[¶4] The audit began with a meeting between Auditor Joseph Thury and Puetz Inc.'s chief financial officer Peggy Nolz. Nolz had participated in past audits by the Department and informed Auditor Thury that the Department had not previously imposed excise tax on construction management at-risk services although the issue had been discussed. Auditor Thury examined the language of SDCL chapter 10-46A, a document prepared by the Department entitled " Contractor's Excise Tax Guide," and sample construction management at-risk contracts provided by Puetz Inc. From his review of this information, he determined that Puetz Inc.'s actions in the performance of its construction management at-risk contracts " more clearly align with that of a Prime Contractor than that of a Construction Manager." Thury therefore concluded that the gross receipts from Puetz Inc.'s construction management at-risk services were subject to excise tax.

[¶5] As a result of the audit, the Department issued Puetz Inc. a certificate of assessment for $43,020.63, which included $31,879.83 in excise tax and $11,140.80 in interest. Puetz Inc. requested an administrative hearing to challenge the assessment. At the administrative hearing, Auditor Thury testified that in addition to talking to Nolz, he and his supervisor examined the sample contracts and " determined that these construction manager at risk fees will be subject to the prime contractor's excise tax[.]" Puetz Inc. received money from the public entity to pay " the contractors working underneath [Puetz Inc.], [and] had also reported excise tax on all other fees or all other amounts received from [the public entity.]"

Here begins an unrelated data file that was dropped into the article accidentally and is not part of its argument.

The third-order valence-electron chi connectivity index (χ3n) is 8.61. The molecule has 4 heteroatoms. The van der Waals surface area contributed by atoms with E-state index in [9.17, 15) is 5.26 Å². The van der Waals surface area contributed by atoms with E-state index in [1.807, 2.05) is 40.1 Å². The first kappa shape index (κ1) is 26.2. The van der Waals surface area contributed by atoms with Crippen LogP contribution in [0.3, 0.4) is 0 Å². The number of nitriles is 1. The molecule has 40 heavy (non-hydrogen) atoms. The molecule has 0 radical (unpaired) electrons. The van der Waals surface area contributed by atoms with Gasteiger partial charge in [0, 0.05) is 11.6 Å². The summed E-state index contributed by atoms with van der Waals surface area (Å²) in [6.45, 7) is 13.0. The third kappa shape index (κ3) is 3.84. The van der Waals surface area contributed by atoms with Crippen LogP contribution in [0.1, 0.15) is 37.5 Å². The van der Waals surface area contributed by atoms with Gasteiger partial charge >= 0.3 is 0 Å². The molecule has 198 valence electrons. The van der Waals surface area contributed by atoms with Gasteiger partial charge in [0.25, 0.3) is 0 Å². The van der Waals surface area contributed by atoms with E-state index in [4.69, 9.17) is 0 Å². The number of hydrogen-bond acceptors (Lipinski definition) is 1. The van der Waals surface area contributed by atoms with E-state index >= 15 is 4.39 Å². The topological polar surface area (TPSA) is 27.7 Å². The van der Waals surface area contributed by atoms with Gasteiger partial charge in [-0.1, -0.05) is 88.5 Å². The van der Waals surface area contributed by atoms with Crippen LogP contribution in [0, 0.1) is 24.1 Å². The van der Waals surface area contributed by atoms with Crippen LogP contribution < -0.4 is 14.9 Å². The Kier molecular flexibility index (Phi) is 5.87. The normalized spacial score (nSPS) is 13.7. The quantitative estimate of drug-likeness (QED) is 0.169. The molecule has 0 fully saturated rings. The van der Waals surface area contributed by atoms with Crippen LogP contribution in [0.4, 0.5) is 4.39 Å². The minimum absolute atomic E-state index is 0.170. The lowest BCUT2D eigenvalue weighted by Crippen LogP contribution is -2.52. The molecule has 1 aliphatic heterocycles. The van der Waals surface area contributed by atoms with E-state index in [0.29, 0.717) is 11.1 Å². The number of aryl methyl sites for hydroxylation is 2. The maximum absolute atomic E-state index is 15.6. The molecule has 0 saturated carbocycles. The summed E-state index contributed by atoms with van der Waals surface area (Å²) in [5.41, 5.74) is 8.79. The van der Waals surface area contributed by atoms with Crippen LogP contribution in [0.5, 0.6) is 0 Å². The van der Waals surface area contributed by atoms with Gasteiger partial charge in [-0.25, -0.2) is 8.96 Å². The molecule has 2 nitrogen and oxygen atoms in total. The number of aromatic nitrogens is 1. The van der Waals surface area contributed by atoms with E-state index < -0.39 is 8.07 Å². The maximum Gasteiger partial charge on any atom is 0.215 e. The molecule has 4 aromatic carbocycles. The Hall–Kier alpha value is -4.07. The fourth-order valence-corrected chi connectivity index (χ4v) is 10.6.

[¶6] In response, Puetz Inc. asserted that it merely acted as a pass-through for the public entities' funds when it paid the subcontractors for work completed. It further claimed that although it paid the contractor's excise tax due on the projects, it did so as part of its construction management at-risk services to the public entities. According to Puetz Inc., " all the excise tax is being paid on the actual construction by the contractors," and, therefore, an excise tax should not be imposed on Puetz Inc.'s services. Puetz Inc. also emphasized that it did not act in the capacity of a prime contractor engaged in a realty improvement contract. Rather, it provided management and inspection services " to ensure the timely and efficient delivery of public projects[.]" Puetz Inc. directed the hearing examiner to SDCL chapter 5-18B, which defines and sets forth the duties related to differing construction delivery methods. In support of its position, Puetz Inc. also submitted two official Attorney General opinions and one email from the Attorney General's Office as evidence that a construction management at-risk delivery method specifically prohibits the construction manager from acting as a prime contractor when the construction manager is also the architect on a public improvement project. Under the sample contracts, Puetz Inc. is listed as the architect.

[¶7] During the hearing, Puetz Inc. also presented testimony from Wayne and Mark Puetz. Wayne and Mark explained that the construction manager purchases no materials and performs no actual construction work on the project. They asserted that the prime contractors receive the bids, provide the realty improvement, and engage in the actual construction service contracts. The construction manager, by contrast, supervises and manages the various prime contractors, ...